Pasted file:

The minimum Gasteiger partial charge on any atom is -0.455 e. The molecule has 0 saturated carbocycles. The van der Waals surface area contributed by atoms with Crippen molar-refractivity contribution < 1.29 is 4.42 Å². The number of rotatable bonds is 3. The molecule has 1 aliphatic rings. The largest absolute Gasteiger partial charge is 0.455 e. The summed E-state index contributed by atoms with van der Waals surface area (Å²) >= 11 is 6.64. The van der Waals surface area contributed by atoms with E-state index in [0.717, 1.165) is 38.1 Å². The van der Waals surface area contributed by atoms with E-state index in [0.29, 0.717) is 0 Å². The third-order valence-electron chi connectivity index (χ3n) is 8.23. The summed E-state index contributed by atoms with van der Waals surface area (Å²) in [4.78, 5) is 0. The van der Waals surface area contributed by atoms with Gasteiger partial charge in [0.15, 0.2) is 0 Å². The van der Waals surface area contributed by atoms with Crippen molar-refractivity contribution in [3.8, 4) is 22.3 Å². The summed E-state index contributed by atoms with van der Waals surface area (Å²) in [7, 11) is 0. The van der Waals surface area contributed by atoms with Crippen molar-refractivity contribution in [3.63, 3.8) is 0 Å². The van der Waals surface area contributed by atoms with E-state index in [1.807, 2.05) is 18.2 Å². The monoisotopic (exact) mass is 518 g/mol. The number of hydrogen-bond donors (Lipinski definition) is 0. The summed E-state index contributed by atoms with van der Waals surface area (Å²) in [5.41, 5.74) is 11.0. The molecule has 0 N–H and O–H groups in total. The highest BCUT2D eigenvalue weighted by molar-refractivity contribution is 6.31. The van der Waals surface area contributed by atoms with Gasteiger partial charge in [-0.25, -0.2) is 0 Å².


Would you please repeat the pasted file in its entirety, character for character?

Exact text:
The minimum Gasteiger partial charge on any atom is -0.455 e. The molecule has 0 saturated carbocycles. The van der Waals surface area contributed by atoms with Crippen molar-refractivity contribution < 1.29 is 4.42 Å². The number of rotatable bonds is 3. The molecule has 1 aliphatic rings. The largest absolute Gasteiger partial charge is 0.455 e. The summed E-state index contributed by atoms with van der Waals surface area (Å²) >= 11 is 6.64. The van der Waals surface area contributed by atoms with E-state index in [0.717, 1.165) is 38.1 Å². The van der Waals surface area contributed by atoms with E-state index in [0.29, 0.717) is 0 Å². The third-order valence-electron chi connectivity index (χ3n) is 8.23. The summed E-state index contributed by atoms with van der Waals surface area (Å²) in [4.78, 5) is 0. The van der Waals surface area contributed by atoms with Gasteiger partial charge in [0.15, 0.2) is 0 Å². The van der Waals surface area contributed by atoms with Crippen molar-refractivity contribution in [3.8, 4) is 22.3 Å². The summed E-state index contributed by atoms with van der Waals surface area (Å²) in [7, 11) is 0. The van der Waals surface area contributed by atoms with Crippen molar-refractivity contribution in [3.63, 3.8) is 0 Å². The van der Waals surface area contributed by atoms with E-state index in [1.807, 2.05) is 18.2 Å². The monoisotopic (exact) mass is 518 g/mol. The number of hydrogen-bond donors (Lipinski definition) is 0. The summed E-state index contributed by atoms with van der Waals surface area (Å²) in [5.41, 5.74) is 11.0. The molecule has 0 N–H and O–H groups in total. The highest BCUT2D eigenvalue weighted by molar-refractivity contribution is 6.31. The van der Waals surface area contributed by atoms with Gasteiger partial charge in [-0.25, -0.2) is 0 Å².